By Julie Dieterle
I was listening to a radio program about computer generated music and how amazing the process was. Kind of scary how “human” and creative it was. The other thing that impressed me is the idea that there was no judgement—you couldn’t ask the computer to “make it better”, you had to give it parameters as to what that meant—change the key? Slow it down? It lead me to think about what the “Ageless Wisdom” suggested in the Alice Bailey material—that we would have to consider the consciousness and rights of machines and electronics. As we have developed these from our own abilities—their memories are filled with our memories and discoveries, and share them.
With this in mind, I was reminded of examples of people acknowledging their equipment. Some people name their cars, their computers, their motorcycles. People have reported to me…“My car ran out of gas right in front of the station”…“My wheel fell off when I got to the parking lot after I had driven 70 miles an hour on the freeway for an hour…“My car got me home and then failed in the driveway.” What is going on there? I feel that my car runs better when I wash it and care for it. Many people talk to their cars—sometimes with kicks and curses, sometimes with a pat on the hood.
I was thinking—could I treat more of my equipment better? In the past few months, I decided—rather than leaving my boombox on “ready mode” I could give it a rest and completely shut it down. Sometimes my phone does goofy things, like won’t bring up a program or won’t shut down a program. The remedy has been to turn it off completely or, if it has a removable battery, to take it out and put it back in. Even on the computer, sometimes you just have to re-start, reboot, or completely shut down by taking the battery out and unplugging. We could say the equipment was in “overload”—just like we get sometimes and need to shut down. When we shut down—we sleep for 12 hours, we eat something, we do something totally different. If we don’t choose for ourselves, we might find ourselves having an experience that makes us take a break; we get sick, we have an accident, or our back or knees give out.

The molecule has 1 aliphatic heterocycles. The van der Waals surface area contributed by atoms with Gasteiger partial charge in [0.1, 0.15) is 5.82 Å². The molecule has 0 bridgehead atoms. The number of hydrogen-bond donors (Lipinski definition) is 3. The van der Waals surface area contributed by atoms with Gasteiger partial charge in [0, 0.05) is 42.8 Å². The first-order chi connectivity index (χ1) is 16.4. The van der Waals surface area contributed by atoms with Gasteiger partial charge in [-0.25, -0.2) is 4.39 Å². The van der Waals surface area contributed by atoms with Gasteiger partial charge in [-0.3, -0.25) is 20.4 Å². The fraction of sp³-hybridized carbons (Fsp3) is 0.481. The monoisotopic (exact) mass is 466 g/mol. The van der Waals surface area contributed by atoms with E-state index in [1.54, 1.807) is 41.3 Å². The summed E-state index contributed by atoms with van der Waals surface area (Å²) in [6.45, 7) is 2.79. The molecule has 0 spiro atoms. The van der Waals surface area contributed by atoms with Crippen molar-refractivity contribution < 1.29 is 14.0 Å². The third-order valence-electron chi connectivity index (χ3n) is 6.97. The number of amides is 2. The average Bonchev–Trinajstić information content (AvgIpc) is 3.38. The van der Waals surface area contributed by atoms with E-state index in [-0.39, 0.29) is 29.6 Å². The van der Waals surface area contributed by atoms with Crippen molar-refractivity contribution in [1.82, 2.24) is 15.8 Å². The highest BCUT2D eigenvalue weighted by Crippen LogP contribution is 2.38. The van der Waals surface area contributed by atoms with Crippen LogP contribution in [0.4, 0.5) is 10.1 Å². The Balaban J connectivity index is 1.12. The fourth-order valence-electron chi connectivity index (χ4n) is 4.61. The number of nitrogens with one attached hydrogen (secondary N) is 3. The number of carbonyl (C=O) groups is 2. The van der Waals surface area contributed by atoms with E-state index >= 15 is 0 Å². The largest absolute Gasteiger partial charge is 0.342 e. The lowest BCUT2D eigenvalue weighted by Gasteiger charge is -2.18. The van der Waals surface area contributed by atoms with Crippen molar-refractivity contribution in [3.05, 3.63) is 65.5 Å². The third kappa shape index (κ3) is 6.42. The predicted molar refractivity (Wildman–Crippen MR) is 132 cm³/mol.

So I began to think, how could I apply the three tenets of caring to my equipment? How could I show respect, acceptance and acknowledgement to my equipment? Well, the total shut down would give the equipment a rest period. Humans need that, why not machines? How could I honor them?
So I decided to give gratitude. When the equipment’s performance was successful, I said “Thank you.”
And when there was a problem, I simply said “Oops! What can I do to get back on track? What has this glitch allowed to happen? A new program? A new start? A break for my sake?”
I also decided to say thanks when I used Siri, or other vocal electronic exchange. Guess what? There was ALWAYS a response back, and never the same one twice in a row!! They said “You are welcome, Julie.” “Getting what you need is all the thanks I need”. “Don’t mention it!” “Any time.”